The Hunger Games
Director: Gary Ross
Writer: Gary Ross, Suzanne Collins, Billy Ray
Based on: Suzanne Collins’ novel
Cast: Jennifer Lawrence, Josh Hutcherson, Liam Hemsworth, Stanley Tucci, Woody Harrelson, Elizabeth Banks, Donald Sutherland, Wes Bentley, Toby Jones, Lenny Kravitz, Amandla Stenberg
The USA don’t exist anymore. In its place are 12 districts and the Capitol that has the districts under its thumb. Katniss Everdeen (Jennifer Lawrence) lives in district 12, where at 16 she’s basically taking care of her mother (Paula Malcomson) and sister Prim (Willow Shields). Which means that she breaks the laws daily to go hunting with her best friend Gale (Liam Hemsworth). But Katniss’ life changes radically when the kids for the Hunger Games of that year are reaped. In the Hunger Games every year 24 kids, 2 more or less randomly chosen from each districts, are pitted against each other in a battle to the death until only one remains standing. And in this year 12-year-old Prim is chosen. In desperation Katniss volunteers to take Prim’s place. And so Katniss travels to the Capitol together with Peeta (Josh Hutcherson) the baker’s son – to certain death for at least one of them.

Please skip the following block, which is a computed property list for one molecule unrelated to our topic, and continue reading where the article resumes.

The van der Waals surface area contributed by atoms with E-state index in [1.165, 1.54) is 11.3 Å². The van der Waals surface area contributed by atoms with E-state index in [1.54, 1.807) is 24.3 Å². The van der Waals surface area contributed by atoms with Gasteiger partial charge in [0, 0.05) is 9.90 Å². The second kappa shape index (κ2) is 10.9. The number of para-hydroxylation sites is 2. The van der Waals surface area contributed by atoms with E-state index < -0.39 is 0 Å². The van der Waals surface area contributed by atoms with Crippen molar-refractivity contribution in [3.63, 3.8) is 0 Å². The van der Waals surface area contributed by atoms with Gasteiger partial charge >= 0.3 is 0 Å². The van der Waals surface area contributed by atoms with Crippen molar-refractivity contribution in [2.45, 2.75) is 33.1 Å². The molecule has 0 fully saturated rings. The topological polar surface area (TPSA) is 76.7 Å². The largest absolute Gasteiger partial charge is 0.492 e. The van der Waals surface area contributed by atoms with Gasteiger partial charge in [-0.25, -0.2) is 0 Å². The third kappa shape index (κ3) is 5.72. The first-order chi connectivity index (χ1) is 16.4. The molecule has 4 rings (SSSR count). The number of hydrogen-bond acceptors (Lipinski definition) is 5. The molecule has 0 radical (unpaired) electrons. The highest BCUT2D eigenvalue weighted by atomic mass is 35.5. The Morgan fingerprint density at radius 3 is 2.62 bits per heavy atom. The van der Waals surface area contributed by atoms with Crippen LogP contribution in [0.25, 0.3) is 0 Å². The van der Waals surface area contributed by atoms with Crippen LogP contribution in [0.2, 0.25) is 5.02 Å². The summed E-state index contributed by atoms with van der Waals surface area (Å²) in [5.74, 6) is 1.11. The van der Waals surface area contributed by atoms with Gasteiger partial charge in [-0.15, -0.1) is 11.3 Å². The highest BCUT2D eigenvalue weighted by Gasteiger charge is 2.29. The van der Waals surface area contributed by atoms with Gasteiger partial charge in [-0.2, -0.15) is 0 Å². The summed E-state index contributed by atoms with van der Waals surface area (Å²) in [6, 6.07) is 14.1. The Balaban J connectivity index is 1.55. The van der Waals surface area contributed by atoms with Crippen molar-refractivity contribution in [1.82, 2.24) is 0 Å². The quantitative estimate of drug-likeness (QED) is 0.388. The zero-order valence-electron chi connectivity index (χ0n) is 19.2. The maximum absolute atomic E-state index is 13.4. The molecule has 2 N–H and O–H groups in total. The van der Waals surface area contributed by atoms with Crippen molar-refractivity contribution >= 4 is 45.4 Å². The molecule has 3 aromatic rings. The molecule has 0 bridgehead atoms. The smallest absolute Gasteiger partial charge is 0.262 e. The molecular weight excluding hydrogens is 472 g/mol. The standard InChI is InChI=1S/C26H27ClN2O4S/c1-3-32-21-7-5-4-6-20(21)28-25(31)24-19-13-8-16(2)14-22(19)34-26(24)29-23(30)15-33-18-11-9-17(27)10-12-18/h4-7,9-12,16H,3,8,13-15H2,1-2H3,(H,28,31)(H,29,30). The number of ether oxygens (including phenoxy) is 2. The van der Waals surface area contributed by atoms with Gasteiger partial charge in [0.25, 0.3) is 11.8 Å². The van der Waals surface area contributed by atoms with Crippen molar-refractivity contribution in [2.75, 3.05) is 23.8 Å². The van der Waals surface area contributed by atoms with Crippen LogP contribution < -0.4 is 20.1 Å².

The Hunger Games is a tense and excellent movie that could have been better if it had dared to be as grizzly and outlandish as the book. Instead they played it safe. It’s still a really good film but I can’ thelp but feel ever so slightly woeful for missed opportunities.
With the buzz that the film has garnered – both as an adaptation and as a movie on its own – my expectations were pretty high, and mostly they were not disappointed at all. For one, the cast is absolutely excellent. Even though both Jennifer Lawrence (too white, the features not hard or sharp enough) and Josh Hutcherson (just not hot enough) don’t really look like I imagined Katniss and Peeta, both of them really capture their characters and were fantastic in their roles. And the rest of the cast not only capture the feel but also look like I imagined the people.
Plus, the script and direction are really good. Though the script took over a couple of the weaknesses of the book (like the love triangle they’re so desperately trying to pull off, even though one third of it is barely present throughout the entire time), Gary Ross keeps things tense and it all comes together very nicely.
I just wish that they had dared to take over the more outlandish concepts (especially when it comes to the looks of the capitol – where were all the freakishly colored people? The cat whiskers in people’s faces? – and the mutts were really disappointing) and to really show the gore – the Games are gruesome, it’s a gruesome concept and hiding all that ugliness by camera pans and shaky cam action makes the whole thing extremely weird. The camera work generally was the weakest link, not only when it came to the action scenes.
But that doesn’t mean I didn’t enjoy myself, quite to the contrary: I was completely into the film.
Summarising: Though the book might still be slightly better, the film is very good.